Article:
That festive budgeting feeling
Whilst your colleagues are perhaps getting in the festive mood, for some charity finance teams this time of year can herald a different feeling (often one of dread) as budgeting season approaches.
Of course, to keep your charity’s finances on track over the course of each financial year you need a realistic and informed budget. Starting the budgeting process earlier, rather than later, puts you in a far more effective position when it comes to key milestones, such as applying for funding or reviewing your staff costs budget for the coming year.
If you haven’t already done so: now’s the time to start budgeting for 2017/2018.
Planning in uncertain times
Good budgeting is all about dealing with uncertainty. You may start the year with an overview of the funds brought forward from the year before and the levels of cash in the bank, however, with those precious general funds being vulnerable to fluctuations in voluntary income and core costs, preparing sound budgets and clear financial targets early means you’re prepared for the financial challenges which could be encountered further down the road.
That means answering some clear questions upfront:
- What are your charity’s core objectives for the coming year?
- What activities will be needed to deliver on these objectives?
- What resources will be needed to complete these projects?
- How much will these resources cost?
- Where will the funding to pay for this come from?
With one eye on guidance updates from the Charity Commission for England and Wales, demonstrating sound charity governance and a best practice approach to financial management has never been more topical.
Top tips for a sound budget
Whether you adopt a zero-based budgeting style or simply take last year’s actuals and adjust for inflationary increments and changes in core activities, additional factors such as the complexity of your funding structure, internal departmental reporting needs and time available to you, will all affect your budget collation.
With so many issues vying for prioritisation as you work through the process, it’s important to be mindful of the following:
Chart of accounts – fit for purpose?
Now’s the perfect opportunity to have a tidy and streamline your chart of accounts (COA) to remove any old codes and bring it in line with SORP 2015 reporting requirements. Aligning your management accounts with year-end reporting increases trustee familiarisation with statutory formats and your funder reports will mirror your presentation in the financial statements. Crucial to avoid misalignment in subsequent performance reporting against budget, due to a COA being adapted after a budget has been signed off.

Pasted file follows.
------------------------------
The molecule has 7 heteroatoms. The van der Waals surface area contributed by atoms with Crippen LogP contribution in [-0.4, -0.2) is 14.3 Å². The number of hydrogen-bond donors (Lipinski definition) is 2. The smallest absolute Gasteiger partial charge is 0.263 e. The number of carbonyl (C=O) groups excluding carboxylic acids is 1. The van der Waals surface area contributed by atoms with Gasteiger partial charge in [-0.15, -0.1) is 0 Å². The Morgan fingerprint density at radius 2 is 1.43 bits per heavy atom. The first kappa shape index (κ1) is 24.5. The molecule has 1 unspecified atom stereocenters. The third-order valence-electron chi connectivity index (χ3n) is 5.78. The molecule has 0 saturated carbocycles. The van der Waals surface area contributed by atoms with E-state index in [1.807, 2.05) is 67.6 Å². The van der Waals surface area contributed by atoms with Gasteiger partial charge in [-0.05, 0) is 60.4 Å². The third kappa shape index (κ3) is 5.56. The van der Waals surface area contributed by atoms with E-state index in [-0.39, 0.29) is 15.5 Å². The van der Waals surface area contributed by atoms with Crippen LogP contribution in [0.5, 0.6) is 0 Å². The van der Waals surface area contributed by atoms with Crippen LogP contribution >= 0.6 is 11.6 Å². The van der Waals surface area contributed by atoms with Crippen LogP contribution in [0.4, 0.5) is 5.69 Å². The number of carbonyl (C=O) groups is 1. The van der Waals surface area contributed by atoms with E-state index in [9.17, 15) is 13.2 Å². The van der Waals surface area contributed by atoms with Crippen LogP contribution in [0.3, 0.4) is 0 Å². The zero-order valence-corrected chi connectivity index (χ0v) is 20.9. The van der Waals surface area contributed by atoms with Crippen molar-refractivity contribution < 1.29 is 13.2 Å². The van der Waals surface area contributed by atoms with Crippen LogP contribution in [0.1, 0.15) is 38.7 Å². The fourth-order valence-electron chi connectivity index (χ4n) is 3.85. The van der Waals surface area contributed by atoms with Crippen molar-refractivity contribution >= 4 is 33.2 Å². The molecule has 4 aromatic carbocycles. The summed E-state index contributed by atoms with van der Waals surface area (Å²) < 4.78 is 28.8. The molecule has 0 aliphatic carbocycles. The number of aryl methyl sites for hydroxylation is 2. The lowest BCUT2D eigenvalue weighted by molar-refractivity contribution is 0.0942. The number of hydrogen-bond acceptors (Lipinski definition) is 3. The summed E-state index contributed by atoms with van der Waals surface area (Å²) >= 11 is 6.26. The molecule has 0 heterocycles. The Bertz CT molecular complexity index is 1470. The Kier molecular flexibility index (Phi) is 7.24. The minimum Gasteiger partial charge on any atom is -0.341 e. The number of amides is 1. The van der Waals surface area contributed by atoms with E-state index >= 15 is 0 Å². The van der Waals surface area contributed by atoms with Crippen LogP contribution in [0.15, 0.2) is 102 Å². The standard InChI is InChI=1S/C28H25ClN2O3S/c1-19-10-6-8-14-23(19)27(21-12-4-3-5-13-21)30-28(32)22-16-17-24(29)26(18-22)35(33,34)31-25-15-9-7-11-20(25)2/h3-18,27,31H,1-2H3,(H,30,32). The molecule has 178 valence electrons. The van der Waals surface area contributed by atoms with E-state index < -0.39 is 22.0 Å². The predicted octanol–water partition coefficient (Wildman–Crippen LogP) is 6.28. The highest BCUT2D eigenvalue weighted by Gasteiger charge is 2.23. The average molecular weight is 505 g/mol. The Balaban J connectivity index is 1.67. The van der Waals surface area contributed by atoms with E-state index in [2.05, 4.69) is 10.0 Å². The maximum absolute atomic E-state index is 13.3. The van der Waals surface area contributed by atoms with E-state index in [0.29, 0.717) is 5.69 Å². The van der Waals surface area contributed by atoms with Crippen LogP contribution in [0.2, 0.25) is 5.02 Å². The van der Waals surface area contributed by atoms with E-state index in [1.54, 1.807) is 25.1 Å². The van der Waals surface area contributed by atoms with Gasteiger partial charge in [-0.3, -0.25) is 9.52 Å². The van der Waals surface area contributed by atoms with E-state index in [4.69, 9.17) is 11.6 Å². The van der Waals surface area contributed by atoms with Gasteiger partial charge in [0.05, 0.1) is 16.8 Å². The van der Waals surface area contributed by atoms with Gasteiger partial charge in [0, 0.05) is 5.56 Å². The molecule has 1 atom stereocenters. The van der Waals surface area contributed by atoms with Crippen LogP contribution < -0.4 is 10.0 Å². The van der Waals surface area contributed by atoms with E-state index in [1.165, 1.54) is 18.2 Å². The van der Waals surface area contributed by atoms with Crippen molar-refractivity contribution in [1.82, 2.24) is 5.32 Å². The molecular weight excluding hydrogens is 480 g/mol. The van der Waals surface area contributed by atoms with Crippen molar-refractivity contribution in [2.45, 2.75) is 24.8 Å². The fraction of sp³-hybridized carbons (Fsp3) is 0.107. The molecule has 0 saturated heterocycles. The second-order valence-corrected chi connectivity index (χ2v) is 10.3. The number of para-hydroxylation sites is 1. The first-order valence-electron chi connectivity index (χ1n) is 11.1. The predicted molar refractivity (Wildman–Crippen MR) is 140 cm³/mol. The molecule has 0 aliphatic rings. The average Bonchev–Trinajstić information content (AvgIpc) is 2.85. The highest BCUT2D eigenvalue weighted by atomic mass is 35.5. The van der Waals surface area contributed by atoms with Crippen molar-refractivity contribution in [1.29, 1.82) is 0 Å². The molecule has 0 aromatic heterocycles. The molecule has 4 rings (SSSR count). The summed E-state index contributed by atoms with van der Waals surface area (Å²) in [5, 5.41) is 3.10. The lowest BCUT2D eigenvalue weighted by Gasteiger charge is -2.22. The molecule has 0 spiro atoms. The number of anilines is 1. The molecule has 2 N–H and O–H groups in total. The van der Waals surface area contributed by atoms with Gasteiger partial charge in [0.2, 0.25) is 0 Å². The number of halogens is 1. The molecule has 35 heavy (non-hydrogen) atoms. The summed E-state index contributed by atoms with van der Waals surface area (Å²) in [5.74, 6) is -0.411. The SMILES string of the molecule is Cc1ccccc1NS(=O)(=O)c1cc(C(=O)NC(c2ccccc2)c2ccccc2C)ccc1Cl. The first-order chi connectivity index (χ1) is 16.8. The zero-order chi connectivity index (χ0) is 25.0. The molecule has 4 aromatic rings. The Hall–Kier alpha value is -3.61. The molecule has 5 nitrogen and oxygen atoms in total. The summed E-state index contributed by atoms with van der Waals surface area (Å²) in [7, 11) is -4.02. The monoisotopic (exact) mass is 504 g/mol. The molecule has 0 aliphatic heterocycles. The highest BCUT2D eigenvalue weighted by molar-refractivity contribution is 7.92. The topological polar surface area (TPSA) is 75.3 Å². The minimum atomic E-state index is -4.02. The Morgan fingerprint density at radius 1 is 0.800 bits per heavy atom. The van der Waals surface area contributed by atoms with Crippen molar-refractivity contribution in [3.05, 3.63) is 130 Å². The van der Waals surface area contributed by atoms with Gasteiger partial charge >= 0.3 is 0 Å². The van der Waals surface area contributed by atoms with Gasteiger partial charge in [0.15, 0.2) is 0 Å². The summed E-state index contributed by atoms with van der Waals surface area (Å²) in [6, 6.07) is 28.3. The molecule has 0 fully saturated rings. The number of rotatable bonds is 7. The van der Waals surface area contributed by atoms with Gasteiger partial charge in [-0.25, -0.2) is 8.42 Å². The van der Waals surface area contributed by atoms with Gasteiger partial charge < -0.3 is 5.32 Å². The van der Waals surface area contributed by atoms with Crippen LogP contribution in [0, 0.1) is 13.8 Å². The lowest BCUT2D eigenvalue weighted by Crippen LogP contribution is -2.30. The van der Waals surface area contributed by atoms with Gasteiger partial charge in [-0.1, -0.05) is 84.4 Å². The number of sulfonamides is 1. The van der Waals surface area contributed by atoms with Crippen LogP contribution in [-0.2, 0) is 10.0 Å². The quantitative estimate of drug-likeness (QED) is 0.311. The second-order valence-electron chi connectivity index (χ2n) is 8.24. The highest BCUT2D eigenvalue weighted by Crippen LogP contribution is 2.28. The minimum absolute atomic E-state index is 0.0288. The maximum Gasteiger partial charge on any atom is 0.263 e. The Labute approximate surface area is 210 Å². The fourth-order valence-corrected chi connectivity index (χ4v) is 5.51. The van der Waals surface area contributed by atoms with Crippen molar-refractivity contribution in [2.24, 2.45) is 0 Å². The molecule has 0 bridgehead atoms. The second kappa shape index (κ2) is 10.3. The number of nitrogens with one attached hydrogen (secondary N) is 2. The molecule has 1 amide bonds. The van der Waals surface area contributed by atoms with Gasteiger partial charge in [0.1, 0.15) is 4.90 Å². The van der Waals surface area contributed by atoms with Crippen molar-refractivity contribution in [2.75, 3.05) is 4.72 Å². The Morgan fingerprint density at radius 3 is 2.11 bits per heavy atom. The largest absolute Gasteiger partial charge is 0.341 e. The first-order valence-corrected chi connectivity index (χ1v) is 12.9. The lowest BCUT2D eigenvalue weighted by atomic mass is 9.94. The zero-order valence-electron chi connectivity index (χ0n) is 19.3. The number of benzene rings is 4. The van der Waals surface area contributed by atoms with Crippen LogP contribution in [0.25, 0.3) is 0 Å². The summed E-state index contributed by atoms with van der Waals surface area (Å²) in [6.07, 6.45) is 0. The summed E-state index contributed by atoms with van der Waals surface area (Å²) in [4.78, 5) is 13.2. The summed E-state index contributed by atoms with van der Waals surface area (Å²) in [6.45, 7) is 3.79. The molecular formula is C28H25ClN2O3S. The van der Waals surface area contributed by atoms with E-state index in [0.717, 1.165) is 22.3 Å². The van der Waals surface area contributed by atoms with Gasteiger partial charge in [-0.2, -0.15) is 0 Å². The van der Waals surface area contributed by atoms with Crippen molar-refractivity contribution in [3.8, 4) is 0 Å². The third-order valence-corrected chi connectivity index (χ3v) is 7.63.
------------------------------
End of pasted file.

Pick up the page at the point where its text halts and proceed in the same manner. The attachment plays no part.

Income generation strategy
A common question I get asked is “if it’s not secured income should I include it in my budget?” Preparing a budget based upon what you are guaranteed to receive – e.g. regular donors, existing grant instalments – means you can spot your fundraising gaps.
However, if your organisational budget projects a deficit for the year how are you going to fill that? You may consider donor acquisition and voluntary income generation. Are any specific staff posts potentially eligible for funding?
When setting targets for your fundraising team, be realistic and considerate of how income generation can be complimented by sensible cost control measures.
Projected funds and associated transfers
Your budget should clearly set out your projected funds position for the end of the financial year in question – split between the different fund or project types – i.e. restricted, unrestricted, endowed.
Are any of your projected funds in deficit? Are these to be funded from general funds? Should you reconsider any element of unfunded activity? What about surpluses? Is there a possibility of any funding needing to be repaid to the funder? Was there an element of core cost contribution within a restricted fund, which could be released to general funds?
Free reserves calculation
Free reserves are generally defined as any part of general unrestricted funds not available for spending (e.g. those tied up in fixed assets or ring-fenced as designated funds).
No charity budget would be complete without a projection of your free reserves calculation at the end of the year, benchmarking this against the charity’s Reserves Policy.
Cash flow forecast
A budget is great but a budget supported by a cash flow forecast is even better. Converting your predictions to a cash equivalent and being able to monitor peaks and troughs in working capital is essential to the successful financial management of any charity.
Success for your charity is about achieving outcomes, not making the biggest annual surplus you can; however, as we all know, proper planning helps prevents poor performance. Make your plan a good one.
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Jen is a Fellow of the Association of Chartered Certified Accountants (FCCA) and the founder and managing director of Gerrard Financial Consulting, a specialist accounting firm for the charitable sector. She has over 17 years’ experience working in accounting and finance and has also worked as an accountancy tutor for a leading training...